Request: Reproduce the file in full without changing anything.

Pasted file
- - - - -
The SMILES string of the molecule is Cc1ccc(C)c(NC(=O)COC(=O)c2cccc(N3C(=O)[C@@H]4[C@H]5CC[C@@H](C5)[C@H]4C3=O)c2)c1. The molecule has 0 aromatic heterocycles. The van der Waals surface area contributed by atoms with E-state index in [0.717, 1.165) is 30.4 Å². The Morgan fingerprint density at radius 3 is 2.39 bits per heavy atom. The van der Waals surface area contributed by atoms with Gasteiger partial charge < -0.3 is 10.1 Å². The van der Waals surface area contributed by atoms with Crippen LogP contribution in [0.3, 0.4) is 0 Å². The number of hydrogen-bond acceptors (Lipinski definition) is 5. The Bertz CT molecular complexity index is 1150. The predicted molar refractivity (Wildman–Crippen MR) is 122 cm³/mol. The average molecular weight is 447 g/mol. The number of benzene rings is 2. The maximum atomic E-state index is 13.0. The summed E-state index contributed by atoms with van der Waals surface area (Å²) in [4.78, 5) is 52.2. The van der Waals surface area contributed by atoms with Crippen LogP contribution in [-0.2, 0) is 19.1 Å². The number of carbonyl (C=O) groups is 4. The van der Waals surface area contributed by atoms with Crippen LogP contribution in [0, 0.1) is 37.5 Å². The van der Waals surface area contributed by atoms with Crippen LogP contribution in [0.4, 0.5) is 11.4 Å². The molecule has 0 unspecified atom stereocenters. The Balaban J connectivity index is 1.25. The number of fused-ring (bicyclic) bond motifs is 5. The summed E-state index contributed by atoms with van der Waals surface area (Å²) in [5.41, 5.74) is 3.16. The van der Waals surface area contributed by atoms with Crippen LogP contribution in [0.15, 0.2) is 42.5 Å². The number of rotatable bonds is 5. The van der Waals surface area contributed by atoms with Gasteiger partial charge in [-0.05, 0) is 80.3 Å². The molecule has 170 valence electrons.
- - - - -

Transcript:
The SMILES string of the molecule is Cc1ccc(C)c(NC(=O)COC(=O)c2cccc(N3C(=O)[C@@H]4[C@H]5CC[C@@H](C5)[C@H]4C3=O)c2)c1. The molecule has 0 aromatic heterocycles. The van der Waals surface area contributed by atoms with E-state index in [0.717, 1.165) is 30.4 Å². The Morgan fingerprint density at radius 3 is 2.39 bits per heavy atom. The van der Waals surface area contributed by atoms with Gasteiger partial charge < -0.3 is 10.1 Å². The van der Waals surface area contributed by atoms with Crippen LogP contribution in [0.3, 0.4) is 0 Å². The number of hydrogen-bond acceptors (Lipinski definition) is 5. The Bertz CT molecular complexity index is 1150. The predicted molar refractivity (Wildman–Crippen MR) is 122 cm³/mol. The average molecular weight is 447 g/mol. The number of benzene rings is 2. The maximum atomic E-state index is 13.0. The summed E-state index contributed by atoms with van der Waals surface area (Å²) in [4.78, 5) is 52.2. The van der Waals surface area contributed by atoms with Crippen LogP contribution in [-0.2, 0) is 19.1 Å². The number of carbonyl (C=O) groups is 4. The van der Waals surface area contributed by atoms with Crippen LogP contribution in [0, 0.1) is 37.5 Å². The van der Waals surface area contributed by atoms with Crippen LogP contribution in [0.4, 0.5) is 11.4 Å². The molecule has 0 unspecified atom stereocenters. The Balaban J connectivity index is 1.25. The number of fused-ring (bicyclic) bond motifs is 5. The summed E-state index contributed by atoms with van der Waals surface area (Å²) in [5.41, 5.74) is 3.16. The van der Waals surface area contributed by atoms with Crippen LogP contribution in [0.15, 0.2) is 42.5 Å². The number of rotatable bonds is 5. The van der Waals surface area contributed by atoms with Gasteiger partial charge in [-0.05, 0) is 80.3 Å². The molecule has 170 valence electrons.